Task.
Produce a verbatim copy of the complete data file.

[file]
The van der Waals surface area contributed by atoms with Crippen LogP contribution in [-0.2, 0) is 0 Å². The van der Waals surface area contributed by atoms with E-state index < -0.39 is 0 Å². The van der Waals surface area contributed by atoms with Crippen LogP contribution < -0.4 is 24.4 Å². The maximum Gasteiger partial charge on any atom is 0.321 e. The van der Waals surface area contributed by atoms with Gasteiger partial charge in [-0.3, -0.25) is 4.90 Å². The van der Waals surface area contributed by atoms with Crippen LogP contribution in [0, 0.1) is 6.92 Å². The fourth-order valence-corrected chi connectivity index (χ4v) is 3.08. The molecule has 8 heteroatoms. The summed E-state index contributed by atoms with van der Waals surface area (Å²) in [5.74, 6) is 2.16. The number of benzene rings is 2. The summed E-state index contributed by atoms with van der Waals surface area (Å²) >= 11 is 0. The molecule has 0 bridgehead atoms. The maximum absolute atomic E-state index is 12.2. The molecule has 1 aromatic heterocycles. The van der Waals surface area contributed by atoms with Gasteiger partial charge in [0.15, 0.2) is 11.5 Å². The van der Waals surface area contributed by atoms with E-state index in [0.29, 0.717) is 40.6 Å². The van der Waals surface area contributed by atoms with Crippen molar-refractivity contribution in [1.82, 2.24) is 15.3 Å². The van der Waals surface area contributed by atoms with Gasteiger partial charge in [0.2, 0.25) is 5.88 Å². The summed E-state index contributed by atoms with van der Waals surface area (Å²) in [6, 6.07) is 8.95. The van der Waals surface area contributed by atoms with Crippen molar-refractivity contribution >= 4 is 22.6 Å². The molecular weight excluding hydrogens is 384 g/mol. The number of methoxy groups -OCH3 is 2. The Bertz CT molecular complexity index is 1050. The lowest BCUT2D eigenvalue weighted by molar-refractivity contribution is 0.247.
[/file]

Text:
The van der Waals surface area contributed by atoms with Crippen LogP contribution in [-0.2, 0) is 0 Å². The van der Waals surface area contributed by atoms with E-state index < -0.39 is 0 Å². The van der Waals surface area contributed by atoms with Crippen LogP contribution < -0.4 is 24.4 Å². The maximum Gasteiger partial charge on any atom is 0.321 e. The van der Waals surface area contributed by atoms with Gasteiger partial charge in [-0.3, -0.25) is 4.90 Å². The van der Waals surface area contributed by atoms with Crippen LogP contribution in [0, 0.1) is 6.92 Å². The fourth-order valence-corrected chi connectivity index (χ4v) is 3.08. The molecule has 8 heteroatoms. The summed E-state index contributed by atoms with van der Waals surface area (Å²) in [5.74, 6) is 2.16. The number of benzene rings is 2. The summed E-state index contributed by atoms with van der Waals surface area (Å²) >= 11 is 0. The molecule has 0 bridgehead atoms. The maximum absolute atomic E-state index is 12.2. The molecule has 1 aromatic heterocycles. The van der Waals surface area contributed by atoms with Gasteiger partial charge in [0.15, 0.2) is 11.5 Å². The van der Waals surface area contributed by atoms with E-state index in [0.29, 0.717) is 40.6 Å². The van der Waals surface area contributed by atoms with Crippen molar-refractivity contribution in [1.82, 2.24) is 15.3 Å². The van der Waals surface area contributed by atoms with Gasteiger partial charge in [0.2, 0.25) is 5.88 Å². The summed E-state index contributed by atoms with van der Waals surface area (Å²) in [6, 6.07) is 8.95. The van der Waals surface area contributed by atoms with Crippen molar-refractivity contribution >= 4 is 22.6 Å². The molecular weight excluding hydrogens is 384 g/mol. The number of methoxy groups -OCH3 is 2. The Bertz CT molecular complexity index is 1050. The lowest BCUT2D eigenvalue weighted by molar-refractivity contribution is 0.247.